This Tilt­ing World

Colette Fel­lous (auth.), Sophie Lewis (trans.)

  • Review
By – December 30, 2019

This slim vol­ume is the first appear­ance in Eng­lish of award-win­ning French author, pho­tog­ra­ph­er, pub­lish­er, and radio pro­duc­er Colette Fel­lous. Born in Tunisia to Jew­ish par­ents, Fel­lous has spent most of her adult life liv­ing and work­ing in France. But the lure of her birth coun­try and the life she led there with her par­ents drew her back year after year — long after her par­ents left the coun­try in the wake of the 1967 Six Day War in Israel and long after their deaths. That is, until 2015. In that annus ter­ri­bilis the Fran­coph­o­ne world was riv­en by extreme ter­ror­ist vio­lence, begin­ning with the Char­lie Heb­do­mas­sacre in Jan­u­ary, fol­lowed close­ly by the kosher super­mar­ket stand­off and hostage deaths, and end­ing the fol­low­ing Novem­ber with the attacks through­out Paris. Simul­ta­ne­ous­ly, in Tunisia ter­ror­ists attacked tourists in two major inci­dents, one at the country’s prin­ci­pal muse­um and anoth­er at a beach resor, in addi­tion to scat­tered attacks against gov­ern­ment instal­la­tions and personnel.

Fel­lous strug­gled to come to a deci­sion dur­ing this mael­strom of vio­lence — to leave Tunisia for good. In the mix of Fel­lous’ emo­tions is her reac­tion to the death of a close friend, an author who gave up writ­ing to take up an adven­ture sail­ing around the Mediter­ranean. The book’s lyri­cal prose records her med­i­ta­tions on the mean­ing of her birth­place, why she con­tin­ued to return there every year, her mem­o­ries of her par­ents’ trou­bled mar­riage, and her rela­tion­ships in Tunisia and in France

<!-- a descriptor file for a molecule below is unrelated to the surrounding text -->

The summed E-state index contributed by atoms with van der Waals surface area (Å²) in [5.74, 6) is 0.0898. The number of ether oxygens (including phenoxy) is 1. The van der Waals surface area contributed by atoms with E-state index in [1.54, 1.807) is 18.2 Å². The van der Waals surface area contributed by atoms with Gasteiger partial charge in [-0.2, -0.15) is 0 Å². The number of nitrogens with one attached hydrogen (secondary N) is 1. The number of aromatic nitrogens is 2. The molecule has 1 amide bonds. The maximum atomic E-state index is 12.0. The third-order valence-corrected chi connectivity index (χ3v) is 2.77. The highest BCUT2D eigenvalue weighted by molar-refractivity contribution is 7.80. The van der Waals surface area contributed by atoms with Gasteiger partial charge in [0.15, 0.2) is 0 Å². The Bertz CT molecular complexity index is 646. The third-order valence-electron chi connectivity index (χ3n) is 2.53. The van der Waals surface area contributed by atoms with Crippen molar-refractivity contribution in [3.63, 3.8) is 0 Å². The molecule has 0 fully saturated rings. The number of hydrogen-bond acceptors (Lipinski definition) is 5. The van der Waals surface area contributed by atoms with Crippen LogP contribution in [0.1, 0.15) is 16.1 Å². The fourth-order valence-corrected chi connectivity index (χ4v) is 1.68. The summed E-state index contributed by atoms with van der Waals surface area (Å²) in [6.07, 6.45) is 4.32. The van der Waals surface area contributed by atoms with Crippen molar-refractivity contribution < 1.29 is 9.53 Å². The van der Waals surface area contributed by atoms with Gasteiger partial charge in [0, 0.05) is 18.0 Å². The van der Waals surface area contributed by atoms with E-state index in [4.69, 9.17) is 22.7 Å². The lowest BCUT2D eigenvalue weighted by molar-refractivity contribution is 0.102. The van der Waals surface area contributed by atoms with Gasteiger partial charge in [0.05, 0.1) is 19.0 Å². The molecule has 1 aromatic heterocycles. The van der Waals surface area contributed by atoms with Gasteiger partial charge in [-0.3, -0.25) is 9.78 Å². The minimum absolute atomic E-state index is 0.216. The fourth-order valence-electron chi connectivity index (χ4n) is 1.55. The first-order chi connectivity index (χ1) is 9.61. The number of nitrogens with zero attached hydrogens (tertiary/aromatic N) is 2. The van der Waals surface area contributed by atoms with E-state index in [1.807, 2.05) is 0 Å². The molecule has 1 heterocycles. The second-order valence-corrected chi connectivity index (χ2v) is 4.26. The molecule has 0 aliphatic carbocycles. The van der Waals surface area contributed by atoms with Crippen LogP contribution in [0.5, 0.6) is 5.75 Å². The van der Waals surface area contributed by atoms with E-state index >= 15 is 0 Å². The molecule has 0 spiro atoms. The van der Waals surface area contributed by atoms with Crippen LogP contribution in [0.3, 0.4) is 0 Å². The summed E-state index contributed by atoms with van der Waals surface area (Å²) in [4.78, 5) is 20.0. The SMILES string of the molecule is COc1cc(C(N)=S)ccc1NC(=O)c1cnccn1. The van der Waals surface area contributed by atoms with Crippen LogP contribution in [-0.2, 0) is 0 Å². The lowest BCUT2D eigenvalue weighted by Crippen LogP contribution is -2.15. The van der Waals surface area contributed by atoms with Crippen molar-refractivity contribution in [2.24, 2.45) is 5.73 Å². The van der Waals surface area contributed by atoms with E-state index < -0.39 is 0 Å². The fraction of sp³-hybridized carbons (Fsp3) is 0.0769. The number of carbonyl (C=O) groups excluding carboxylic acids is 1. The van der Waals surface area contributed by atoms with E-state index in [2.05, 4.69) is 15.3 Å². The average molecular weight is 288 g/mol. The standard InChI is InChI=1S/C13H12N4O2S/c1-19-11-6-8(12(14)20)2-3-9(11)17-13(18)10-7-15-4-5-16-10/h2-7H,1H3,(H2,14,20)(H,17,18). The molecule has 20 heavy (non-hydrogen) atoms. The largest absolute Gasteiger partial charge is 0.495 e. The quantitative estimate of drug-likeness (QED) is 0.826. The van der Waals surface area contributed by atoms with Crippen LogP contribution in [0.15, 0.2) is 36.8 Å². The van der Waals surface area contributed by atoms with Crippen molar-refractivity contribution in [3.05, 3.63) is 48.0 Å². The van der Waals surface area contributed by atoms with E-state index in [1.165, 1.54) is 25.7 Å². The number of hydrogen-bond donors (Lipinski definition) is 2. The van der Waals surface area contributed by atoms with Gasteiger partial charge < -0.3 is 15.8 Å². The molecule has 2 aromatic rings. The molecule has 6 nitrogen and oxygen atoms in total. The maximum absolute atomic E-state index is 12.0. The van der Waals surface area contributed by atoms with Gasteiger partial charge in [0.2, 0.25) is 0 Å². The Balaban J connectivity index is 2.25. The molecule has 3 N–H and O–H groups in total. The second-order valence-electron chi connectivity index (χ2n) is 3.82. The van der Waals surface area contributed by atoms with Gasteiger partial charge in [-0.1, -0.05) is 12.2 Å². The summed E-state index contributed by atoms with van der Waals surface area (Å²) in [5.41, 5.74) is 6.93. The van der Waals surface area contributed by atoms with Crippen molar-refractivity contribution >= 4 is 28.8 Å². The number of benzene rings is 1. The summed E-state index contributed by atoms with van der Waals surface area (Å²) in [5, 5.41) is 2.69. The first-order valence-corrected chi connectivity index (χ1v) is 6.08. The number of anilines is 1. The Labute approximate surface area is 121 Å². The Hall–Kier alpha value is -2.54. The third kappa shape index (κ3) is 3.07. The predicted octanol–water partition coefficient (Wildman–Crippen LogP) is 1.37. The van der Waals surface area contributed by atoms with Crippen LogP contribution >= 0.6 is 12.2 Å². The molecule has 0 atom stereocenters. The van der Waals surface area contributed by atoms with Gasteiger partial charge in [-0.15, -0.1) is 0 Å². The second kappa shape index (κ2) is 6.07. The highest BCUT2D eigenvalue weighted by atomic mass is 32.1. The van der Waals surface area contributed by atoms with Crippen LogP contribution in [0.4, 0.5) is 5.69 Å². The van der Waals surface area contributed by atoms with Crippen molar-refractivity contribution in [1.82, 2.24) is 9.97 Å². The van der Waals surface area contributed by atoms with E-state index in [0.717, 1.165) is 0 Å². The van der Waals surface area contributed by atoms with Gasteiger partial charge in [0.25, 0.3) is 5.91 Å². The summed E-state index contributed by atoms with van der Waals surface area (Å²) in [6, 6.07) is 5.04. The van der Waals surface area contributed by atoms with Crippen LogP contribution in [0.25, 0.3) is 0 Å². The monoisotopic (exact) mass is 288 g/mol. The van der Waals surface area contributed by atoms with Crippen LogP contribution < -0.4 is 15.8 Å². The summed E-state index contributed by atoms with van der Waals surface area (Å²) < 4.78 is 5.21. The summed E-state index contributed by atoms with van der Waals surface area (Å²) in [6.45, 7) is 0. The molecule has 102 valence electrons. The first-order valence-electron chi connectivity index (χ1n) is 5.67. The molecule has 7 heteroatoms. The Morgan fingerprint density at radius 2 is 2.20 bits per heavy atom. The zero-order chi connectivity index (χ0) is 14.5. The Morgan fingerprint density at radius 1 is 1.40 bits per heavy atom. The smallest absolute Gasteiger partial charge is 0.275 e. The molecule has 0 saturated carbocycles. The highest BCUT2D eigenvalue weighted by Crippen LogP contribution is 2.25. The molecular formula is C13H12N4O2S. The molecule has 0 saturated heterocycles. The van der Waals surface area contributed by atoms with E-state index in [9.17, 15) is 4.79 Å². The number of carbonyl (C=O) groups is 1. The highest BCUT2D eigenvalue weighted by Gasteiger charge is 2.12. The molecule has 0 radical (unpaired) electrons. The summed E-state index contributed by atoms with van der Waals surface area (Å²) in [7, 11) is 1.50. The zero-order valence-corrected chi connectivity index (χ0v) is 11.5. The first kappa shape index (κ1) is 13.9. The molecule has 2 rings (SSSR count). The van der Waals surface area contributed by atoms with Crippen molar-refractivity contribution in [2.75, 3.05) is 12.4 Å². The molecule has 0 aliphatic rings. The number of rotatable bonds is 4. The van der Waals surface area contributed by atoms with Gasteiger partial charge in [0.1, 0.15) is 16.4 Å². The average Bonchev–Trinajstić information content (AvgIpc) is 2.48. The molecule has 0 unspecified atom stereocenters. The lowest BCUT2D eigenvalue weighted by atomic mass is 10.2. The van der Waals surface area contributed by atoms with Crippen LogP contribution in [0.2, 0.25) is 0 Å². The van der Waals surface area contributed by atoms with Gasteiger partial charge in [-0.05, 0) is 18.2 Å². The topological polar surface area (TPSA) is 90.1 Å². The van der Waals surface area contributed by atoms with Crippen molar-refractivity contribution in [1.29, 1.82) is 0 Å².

The Eng­lish title for this vol­ume embod­ies Fel­lous’ sense of dis­ori­en­ta­tion at the out­burst of vio­lence by ter­ror­ists in her birth coun­try. Tunisia had been the ori­gin of the Arab Spring move­ment and it was the one coun­try in the Arab world that seemed to be mov­ing in the pos­i­tive direc­tion that the Spring promised — toward free­dom and tol­er­ance. Fel­lous paints a pic­ture of the mul­ti-eth­nic world she grew up in, which, though it had its ten­sions and fault lines, was a meet­ing place of cul­tures and tra­di­tions. The out­burst of vio­lence threat­ened that promise. The French title, Pièces détachées (detached or sep­a­rate pieces), express­es some­thing of Fel­lous’ method of com­po­si­tion. The book is cast as a tran­scrip­tion of her trou­bled days fol­low­ing the sec­ond attack on tourists at a Tunisian beach resort just weeks after learn­ing of her friend’s death. She records her shift­ing mem­o­ries, sum­moned up Proust-like, by smells and tastes and sights. The con­nec­tions are more emo­tion­al and asso­cia­tive than log­i­cal. The French title also express­es some­thing of the place in the world of Fel­lous and her fam­i­ly of exiles and refugees along with oth­er refugees that have so dom­i­nat­ed the head­lines in recent years.

Fel­lous’ style incor­po­rates the voic­es of oth­ers — her father, friends in Nor­mandy, Tunisians — and it is some­times dif­fi­cult to keep track of whose thoughts and words we are read­ing. Her rea­sons for decid­ing to aban­don Tunisia remain some­thing of a mys­tery — and as the last pages indi­cate, may not be her final deci­sion after all. But the book’s lyri­cism car­ries it along as Fel­lous moves through her mem­o­ries, and art­ful­ly evokes the time, place, and per­son­al­i­ties of a world knocked off its axis.

Mar­tin Green is pro­fes­sor emer­i­tus at Fair­leigh Dick­in­son Uni­ver­si­ty, where he taught lit­er­a­ture and media stud­ies. He is work­ing on a book about Amer­i­can pop­u­lar peri­od­i­cals in the 1920s.

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